If you’ve ever felt like the internet was racing away from you into the distance like our universe’s first vestiges of gas and dust, remember, you are NOT alone! It is a challenge each and every day to prepare students for a future that seems to change with the wind.
What we need to remember as educators…and I, as an ed-tech enthusiast?
We need to remember those who are being left behind. Like flipped learning itself, students who are left behind are nothing new. We have been leaving those with greater obstacles and burdens than the “core” behind since the public school promise began. Some we pass along to the next grade or topic because we cannot hold them back any longer. Some we relegate to the edges, where they drift and sift their way out of the mainstream, passing into the same low-paying jobs or worse that they’d always assumed were their fate anyway.
I worked with at-risk youth every summer for four years and believe me, their obstacles are no joke, no trick of the media, or whisk of the “magic wand” of technology away from success. As much as I believe in technology’s ability help level the playing field, I cannot ignore it’s capacity to tip it ingloriously in the direction of the privileged.
So when we flip our learning and leave it on students to access information and come in prepared to zoom to the next gear during class time, what do we have to remember? Those who don’t have help at home. Some of your students have no guardians (I know that the state thinks they have every kid covered, but they don’t. Trust me.) Some of your students are homeless. Some of your students have guardians who are abusive or absent. Some of your students work full time after school, or take care of younger siblings.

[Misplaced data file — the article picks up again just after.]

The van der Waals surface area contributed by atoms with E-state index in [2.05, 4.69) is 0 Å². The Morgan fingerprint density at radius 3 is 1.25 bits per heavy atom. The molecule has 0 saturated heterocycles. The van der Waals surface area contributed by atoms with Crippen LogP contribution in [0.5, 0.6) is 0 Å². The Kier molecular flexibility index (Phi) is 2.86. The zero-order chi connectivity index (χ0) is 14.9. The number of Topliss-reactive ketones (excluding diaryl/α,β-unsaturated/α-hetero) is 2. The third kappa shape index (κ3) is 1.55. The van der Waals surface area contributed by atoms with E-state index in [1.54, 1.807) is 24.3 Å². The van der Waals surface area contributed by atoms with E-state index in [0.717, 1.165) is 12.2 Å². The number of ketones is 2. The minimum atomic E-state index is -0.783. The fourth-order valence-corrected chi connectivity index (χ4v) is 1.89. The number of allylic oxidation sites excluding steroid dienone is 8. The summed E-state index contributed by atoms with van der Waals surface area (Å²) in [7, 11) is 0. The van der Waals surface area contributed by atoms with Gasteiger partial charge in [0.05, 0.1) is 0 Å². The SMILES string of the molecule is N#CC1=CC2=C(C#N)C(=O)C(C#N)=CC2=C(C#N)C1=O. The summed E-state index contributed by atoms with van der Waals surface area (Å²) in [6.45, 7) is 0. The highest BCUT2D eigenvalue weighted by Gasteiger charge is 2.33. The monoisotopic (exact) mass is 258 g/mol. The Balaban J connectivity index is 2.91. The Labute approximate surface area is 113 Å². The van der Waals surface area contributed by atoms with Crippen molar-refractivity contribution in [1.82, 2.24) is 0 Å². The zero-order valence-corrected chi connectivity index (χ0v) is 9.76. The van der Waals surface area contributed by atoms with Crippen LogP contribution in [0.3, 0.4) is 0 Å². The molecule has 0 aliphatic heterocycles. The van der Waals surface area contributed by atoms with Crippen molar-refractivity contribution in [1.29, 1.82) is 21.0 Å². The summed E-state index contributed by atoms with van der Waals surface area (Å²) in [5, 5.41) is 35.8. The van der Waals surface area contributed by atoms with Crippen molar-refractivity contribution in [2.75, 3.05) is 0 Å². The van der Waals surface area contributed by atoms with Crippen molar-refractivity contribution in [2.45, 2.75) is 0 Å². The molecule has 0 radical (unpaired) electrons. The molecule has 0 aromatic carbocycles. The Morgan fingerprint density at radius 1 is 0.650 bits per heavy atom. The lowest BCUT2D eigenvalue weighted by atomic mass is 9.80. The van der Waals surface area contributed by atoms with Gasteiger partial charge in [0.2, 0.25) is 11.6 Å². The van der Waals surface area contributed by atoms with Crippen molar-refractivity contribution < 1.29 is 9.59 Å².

And so I begin this post with the ebullience and joy of a tech enthusiast and end it with the pragmatic realities of a classroom teacher. Reaching out to each and every child is still the great challenge that it always was…let’s hope that through technology we may finally do a better job of meeting them where they are. (Yes, I ended the sentence that way. Tear me apart grammar whizzes. Sometimes you just say what you mean.)
– Rachel Fisher